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Twilight Watch (2007)

Twilight Watch (2007)

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4.1 of 5 Votes: 3
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1401360211 (ISBN13: 9781401360214)

About book Twilight Watch (2007)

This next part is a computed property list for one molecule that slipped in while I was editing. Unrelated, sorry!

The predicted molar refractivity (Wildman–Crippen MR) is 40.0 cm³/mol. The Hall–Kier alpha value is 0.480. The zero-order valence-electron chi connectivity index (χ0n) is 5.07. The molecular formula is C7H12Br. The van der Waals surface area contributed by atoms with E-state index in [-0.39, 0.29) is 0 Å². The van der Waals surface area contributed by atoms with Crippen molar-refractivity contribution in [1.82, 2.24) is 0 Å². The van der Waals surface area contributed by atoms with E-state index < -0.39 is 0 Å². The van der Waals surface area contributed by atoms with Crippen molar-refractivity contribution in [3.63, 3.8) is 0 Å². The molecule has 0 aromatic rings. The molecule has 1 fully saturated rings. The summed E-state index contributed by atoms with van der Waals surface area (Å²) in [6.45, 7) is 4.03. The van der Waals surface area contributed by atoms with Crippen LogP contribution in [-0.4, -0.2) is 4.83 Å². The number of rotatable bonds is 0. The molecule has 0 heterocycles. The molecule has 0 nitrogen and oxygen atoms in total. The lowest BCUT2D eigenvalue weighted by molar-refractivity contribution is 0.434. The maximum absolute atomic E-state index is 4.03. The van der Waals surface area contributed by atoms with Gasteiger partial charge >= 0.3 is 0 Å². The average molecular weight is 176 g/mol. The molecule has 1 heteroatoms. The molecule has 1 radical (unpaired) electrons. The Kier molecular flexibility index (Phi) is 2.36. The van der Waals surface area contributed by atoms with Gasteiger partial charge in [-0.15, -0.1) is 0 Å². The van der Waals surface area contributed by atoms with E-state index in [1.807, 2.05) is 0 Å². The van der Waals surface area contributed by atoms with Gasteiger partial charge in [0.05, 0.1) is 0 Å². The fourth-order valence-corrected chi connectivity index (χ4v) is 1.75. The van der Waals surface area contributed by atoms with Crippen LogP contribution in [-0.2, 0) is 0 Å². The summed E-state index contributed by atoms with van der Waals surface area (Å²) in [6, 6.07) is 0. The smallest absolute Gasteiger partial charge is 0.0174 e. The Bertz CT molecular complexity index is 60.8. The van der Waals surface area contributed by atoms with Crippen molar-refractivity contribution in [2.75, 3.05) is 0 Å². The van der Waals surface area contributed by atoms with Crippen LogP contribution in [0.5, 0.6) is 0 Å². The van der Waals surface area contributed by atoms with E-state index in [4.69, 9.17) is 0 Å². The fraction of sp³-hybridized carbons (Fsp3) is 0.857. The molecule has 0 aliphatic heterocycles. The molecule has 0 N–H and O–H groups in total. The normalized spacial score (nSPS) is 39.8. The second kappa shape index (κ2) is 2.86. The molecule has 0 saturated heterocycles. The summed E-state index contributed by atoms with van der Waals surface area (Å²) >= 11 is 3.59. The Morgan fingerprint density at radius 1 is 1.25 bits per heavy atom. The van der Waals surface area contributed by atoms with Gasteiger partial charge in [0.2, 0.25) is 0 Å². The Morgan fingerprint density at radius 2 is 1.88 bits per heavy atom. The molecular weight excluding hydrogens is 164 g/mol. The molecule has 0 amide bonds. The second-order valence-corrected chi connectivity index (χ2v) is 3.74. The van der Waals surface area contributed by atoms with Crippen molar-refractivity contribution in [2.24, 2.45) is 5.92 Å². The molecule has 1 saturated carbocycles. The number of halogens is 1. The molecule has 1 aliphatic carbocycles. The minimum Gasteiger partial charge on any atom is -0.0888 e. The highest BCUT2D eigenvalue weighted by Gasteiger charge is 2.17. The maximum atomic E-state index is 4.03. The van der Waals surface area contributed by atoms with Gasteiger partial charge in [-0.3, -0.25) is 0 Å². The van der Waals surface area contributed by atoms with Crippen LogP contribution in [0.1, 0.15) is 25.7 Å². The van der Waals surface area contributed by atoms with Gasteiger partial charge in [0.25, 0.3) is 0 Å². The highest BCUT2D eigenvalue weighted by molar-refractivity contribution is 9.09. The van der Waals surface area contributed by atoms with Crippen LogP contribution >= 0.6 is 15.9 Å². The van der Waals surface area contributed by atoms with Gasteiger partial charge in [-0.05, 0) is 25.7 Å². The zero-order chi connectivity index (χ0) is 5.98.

I really wanted to finish this before 2008 ended, but travel, a hectic schedule and a new mini-PC conspired against me. Ah well, such is life.This world is one that is riddled with possibilities. Even though Lukyanenko has been pretty single-minded in his themes throughout the trilogy, there's a lot to work with here. We have two distinct groups of Others, the Light and the Dark, with different character classes, powers, abilities, levels and ambitions. If anyone wanted to write fan fiction or even a role-playing game based on the world of the Night Watch series, they would be able to let their imaginations roam free. It's an open-ended universe, rife with possibility.So why isn't it is popular worldwide as, say, Harry Potter? Probably because it's more grown-up than the Potter series, and is therefore less attractive.Don't get me wrong - I liked Harry Potter. But for all its merits, it deals with human-level issues: friendship, family, duty, loyalty. And those are all well and good, and many a great story has been told from those elements. The Night Watch series, on the other hand, deals with harder, less everyday topics, such as the nature of freedom, and the fundamental differences between Good and Evil, if there is any difference at all. The themes in these books are headier, and it's not as easy to look at a Light Other like Anton Gorodetsky and say, "I want to be like him." It's also hard to look at a Dark Other like the vampire Kostya and say, "Oooh, I hate him."This is because these characters are, more or less, human. The problem with humans is that their motives aren't always clear, and Lukyanenko doesn't tell us everything we need to know to judge them properly. With the exception of Anton, who is a first-person narrator, we don't get into their heads, and so can't completely understand why they do what they do.In any case, it's an enjoyable series, and this is - as far as I know - the end of it, even though it doesn't need to be.In this volume we are introduced to some new players, some grand plots and some terrible secrets. There is an Other out there who has knowledge that everyone thought was merely a myth: how to turn an ordinary human into an Other. The ramifications of such power are immense - there are few Others in the world as it is, and they hardly get along. To create new Others at will would mean chaos, death and destruction. All the Others' forces are sent out to find this mysterious person. Trhe Night Watch, the Day Watch and the Inquisition are in search of the impossible.Anton Gorodetsky, of course, is on the front lines of this, searching for leads in a Moscow apartment complex. What he finds there isn't quite the secret he thought it was, but it is something he never expected.In the second story of the volume, he meets an ancient witch, Arina, who may have single-handedly destroyed the Soviet Union's potential for greatness. In his search to defeat her, he learns the true nature of the Others, what gives them their power and how they truly interact with the world around them.And in the third story, the Fuaran has been found - the mythological text with the spell to convert humans to Others - and it will be used in a truly novel manner. But the Other behind the plan that could tip the world into supernatural anarchy is the last person Anton would have ever expected....As with the other volumes, this one blurs the line between good and evil. It tells us what we already know, but don't really want to admit: that good people can do evil things - start a bloody revolution, for example, or try to brainwash thousands of people - and that evil people can do good - save children from wolves, or avert a chaotic and terrible future. People do things for reasons that are sometimes known only to themselves, not out of a higher allegiance to the abstract concepts of "good" and "evil," but for reasons that are intensely personal.It is something to be remembered. We have a habit of idolizing and demonising people in this world, elevating them to paragons of virtue or sin, and ascribing motives to them that we think they acted by. But that doesn't work. Even to the end, Anton believes he knows why the holder of the Fuaran wants to convert people into Others - to raise an army and control the world - but he's so very, very wrong. The true reason is much more personal and, oddly, much more human than that.That is probably the best lesson to be taken from these books. "Good" and "Evil" are tags that we affix to people because it saves us the effort of thinking about them. Behind every act, however, is a personal reason that defies such simplistic labeling. Every saint, every monster, is only human. Just like us. I don't know if knowing that makes the world better or worse, but it at least makes it a little more familiar.